Oxford Movement

For the 20th century Oxford Movement or Group see Moral Rearmament
The Oxford Movement was an attempt to prove that the Church of England was a direct descendant of the Christian church established by the Apostles. It was also known as the Tractarian Movement after its series of publications, Tracts for the Times (1833-1841). The leader was John Henry Newman a fellow of Oriel College, Oxford and vicar of St Mary's Church, Oxford. He had been influenced by a sermon by John Keble in 1833 criticising the increasing secularization of the Church of England. Other prominent members were Archdeacon Henry Edward Manning, Edward Pusey, and Robert Wilberforce.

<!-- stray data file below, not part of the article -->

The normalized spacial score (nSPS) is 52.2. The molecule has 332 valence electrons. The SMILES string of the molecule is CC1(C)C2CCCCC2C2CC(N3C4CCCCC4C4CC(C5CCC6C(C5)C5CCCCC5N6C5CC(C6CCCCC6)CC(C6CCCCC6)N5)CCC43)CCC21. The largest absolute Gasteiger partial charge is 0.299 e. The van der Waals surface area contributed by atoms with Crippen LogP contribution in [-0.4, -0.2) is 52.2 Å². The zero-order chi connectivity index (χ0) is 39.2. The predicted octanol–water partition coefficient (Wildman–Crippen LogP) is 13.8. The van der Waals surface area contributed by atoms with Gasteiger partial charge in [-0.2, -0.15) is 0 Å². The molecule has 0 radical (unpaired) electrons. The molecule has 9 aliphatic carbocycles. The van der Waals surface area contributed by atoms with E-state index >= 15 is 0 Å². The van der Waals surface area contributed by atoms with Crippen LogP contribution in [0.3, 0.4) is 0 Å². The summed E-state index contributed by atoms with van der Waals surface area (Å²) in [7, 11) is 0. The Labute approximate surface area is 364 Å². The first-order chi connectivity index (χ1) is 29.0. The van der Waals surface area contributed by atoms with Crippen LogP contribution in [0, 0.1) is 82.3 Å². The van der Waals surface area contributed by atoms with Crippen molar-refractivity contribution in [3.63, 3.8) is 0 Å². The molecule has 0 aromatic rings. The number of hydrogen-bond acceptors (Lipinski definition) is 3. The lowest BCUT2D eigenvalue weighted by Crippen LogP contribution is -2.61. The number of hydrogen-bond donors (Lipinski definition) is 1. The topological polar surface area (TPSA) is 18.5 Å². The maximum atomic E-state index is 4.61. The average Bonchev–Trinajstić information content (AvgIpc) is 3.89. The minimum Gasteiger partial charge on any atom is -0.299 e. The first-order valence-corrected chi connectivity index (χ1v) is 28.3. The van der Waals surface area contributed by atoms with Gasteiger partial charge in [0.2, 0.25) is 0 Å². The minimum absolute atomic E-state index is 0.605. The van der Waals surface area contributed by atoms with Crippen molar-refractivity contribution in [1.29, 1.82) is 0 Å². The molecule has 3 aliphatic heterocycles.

In the ninetieth and final Tract, Newman argued that the doctrines of the Roman Catholic Church, as defined by the Council of Trent, were compatible with the Thirty-Nine Articles of the sixteenth-century Church of England. The Movement ended when Newman, driven further than he had expected by his own arguments, converted to Roman Catholicism in 1845. Anglo-Catholicism, which owes its revival to the Oxford Movement, has had a massive influence on global Anglicanism which continues to this day.


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